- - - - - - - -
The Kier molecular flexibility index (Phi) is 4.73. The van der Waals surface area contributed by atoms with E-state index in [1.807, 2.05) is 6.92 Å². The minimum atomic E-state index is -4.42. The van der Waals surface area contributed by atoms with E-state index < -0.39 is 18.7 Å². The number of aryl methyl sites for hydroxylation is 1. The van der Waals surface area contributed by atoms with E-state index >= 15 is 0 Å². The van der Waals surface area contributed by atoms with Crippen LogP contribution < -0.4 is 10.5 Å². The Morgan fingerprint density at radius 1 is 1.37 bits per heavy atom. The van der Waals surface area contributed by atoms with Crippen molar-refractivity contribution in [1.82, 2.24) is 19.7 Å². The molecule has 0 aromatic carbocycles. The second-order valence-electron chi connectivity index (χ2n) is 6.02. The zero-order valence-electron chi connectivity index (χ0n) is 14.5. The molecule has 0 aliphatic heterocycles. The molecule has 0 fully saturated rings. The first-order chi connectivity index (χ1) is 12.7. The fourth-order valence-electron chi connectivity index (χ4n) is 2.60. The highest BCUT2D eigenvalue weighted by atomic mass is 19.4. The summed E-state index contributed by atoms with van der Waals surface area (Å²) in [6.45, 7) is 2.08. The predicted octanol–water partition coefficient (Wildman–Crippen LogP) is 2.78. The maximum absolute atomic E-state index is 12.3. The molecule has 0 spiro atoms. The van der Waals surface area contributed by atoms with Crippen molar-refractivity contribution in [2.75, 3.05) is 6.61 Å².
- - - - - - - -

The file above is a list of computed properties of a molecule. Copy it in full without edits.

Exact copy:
The Kier molecular flexibility index (Phi) is 4.73. The van der Waals surface area contributed by atoms with E-state index in [1.807, 2.05) is 6.92 Å². The minimum atomic E-state index is -4.42. The van der Waals surface area contributed by atoms with E-state index < -0.39 is 18.7 Å². The number of aryl methyl sites for hydroxylation is 1. The van der Waals surface area contributed by atoms with E-state index >= 15 is 0 Å². The van der Waals surface area contributed by atoms with Crippen LogP contribution < -0.4 is 10.5 Å². The Morgan fingerprint density at radius 1 is 1.37 bits per heavy atom. The van der Waals surface area contributed by atoms with Crippen molar-refractivity contribution in [1.82, 2.24) is 19.7 Å². The molecule has 0 aromatic carbocycles. The second-order valence-electron chi connectivity index (χ2n) is 6.02. The zero-order valence-electron chi connectivity index (χ0n) is 14.5. The molecule has 0 aliphatic heterocycles. The molecule has 0 fully saturated rings. The first-order chi connectivity index (χ1) is 12.7. The fourth-order valence-electron chi connectivity index (χ4n) is 2.60. The highest BCUT2D eigenvalue weighted by atomic mass is 19.4. The summed E-state index contributed by atoms with van der Waals surface area (Å²) in [6.45, 7) is 2.08. The predicted octanol–water partition coefficient (Wildman–Crippen LogP) is 2.78. The maximum absolute atomic E-state index is 12.3. The molecule has 0 spiro atoms. The van der Waals surface area contributed by atoms with Crippen molar-refractivity contribution in [2.75, 3.05) is 6.61 Å².